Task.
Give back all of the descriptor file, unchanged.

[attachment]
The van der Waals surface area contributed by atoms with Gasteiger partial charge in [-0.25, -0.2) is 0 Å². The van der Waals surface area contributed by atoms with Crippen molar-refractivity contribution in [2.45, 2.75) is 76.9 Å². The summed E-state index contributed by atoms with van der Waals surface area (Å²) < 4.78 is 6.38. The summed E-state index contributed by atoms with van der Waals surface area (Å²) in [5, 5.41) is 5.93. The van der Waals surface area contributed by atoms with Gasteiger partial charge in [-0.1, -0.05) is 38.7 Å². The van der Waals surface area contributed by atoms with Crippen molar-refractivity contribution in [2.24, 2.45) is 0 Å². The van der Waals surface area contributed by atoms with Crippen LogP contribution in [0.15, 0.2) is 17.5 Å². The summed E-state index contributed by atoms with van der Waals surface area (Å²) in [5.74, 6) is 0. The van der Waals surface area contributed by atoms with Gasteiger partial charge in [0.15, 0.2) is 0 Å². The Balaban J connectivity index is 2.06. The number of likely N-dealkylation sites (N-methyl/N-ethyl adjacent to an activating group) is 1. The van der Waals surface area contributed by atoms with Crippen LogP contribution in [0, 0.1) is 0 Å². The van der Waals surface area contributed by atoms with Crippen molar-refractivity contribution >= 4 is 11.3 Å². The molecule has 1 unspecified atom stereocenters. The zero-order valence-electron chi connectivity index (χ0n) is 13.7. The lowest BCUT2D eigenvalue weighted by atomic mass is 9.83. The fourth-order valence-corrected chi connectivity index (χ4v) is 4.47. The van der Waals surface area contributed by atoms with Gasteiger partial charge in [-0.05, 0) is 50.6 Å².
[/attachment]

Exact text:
The van der Waals surface area contributed by atoms with Gasteiger partial charge in [-0.25, -0.2) is 0 Å². The van der Waals surface area contributed by atoms with Crippen molar-refractivity contribution in [2.45, 2.75) is 76.9 Å². The summed E-state index contributed by atoms with van der Waals surface area (Å²) < 4.78 is 6.38. The summed E-state index contributed by atoms with van der Waals surface area (Å²) in [5, 5.41) is 5.93. The van der Waals surface area contributed by atoms with Gasteiger partial charge in [-0.1, -0.05) is 38.7 Å². The van der Waals surface area contributed by atoms with Crippen molar-refractivity contribution in [2.24, 2.45) is 0 Å². The van der Waals surface area contributed by atoms with Crippen LogP contribution in [0.15, 0.2) is 17.5 Å². The summed E-state index contributed by atoms with van der Waals surface area (Å²) in [5.74, 6) is 0. The van der Waals surface area contributed by atoms with Gasteiger partial charge in [0.15, 0.2) is 0 Å². The Balaban J connectivity index is 2.06. The number of likely N-dealkylation sites (N-methyl/N-ethyl adjacent to an activating group) is 1. The van der Waals surface area contributed by atoms with Crippen LogP contribution in [0, 0.1) is 0 Å². The van der Waals surface area contributed by atoms with Crippen molar-refractivity contribution >= 4 is 11.3 Å². The molecule has 1 unspecified atom stereocenters. The zero-order valence-electron chi connectivity index (χ0n) is 13.7. The lowest BCUT2D eigenvalue weighted by atomic mass is 9.83. The fourth-order valence-corrected chi connectivity index (χ4v) is 4.47. The van der Waals surface area contributed by atoms with Gasteiger partial charge in [-0.05, 0) is 50.6 Å².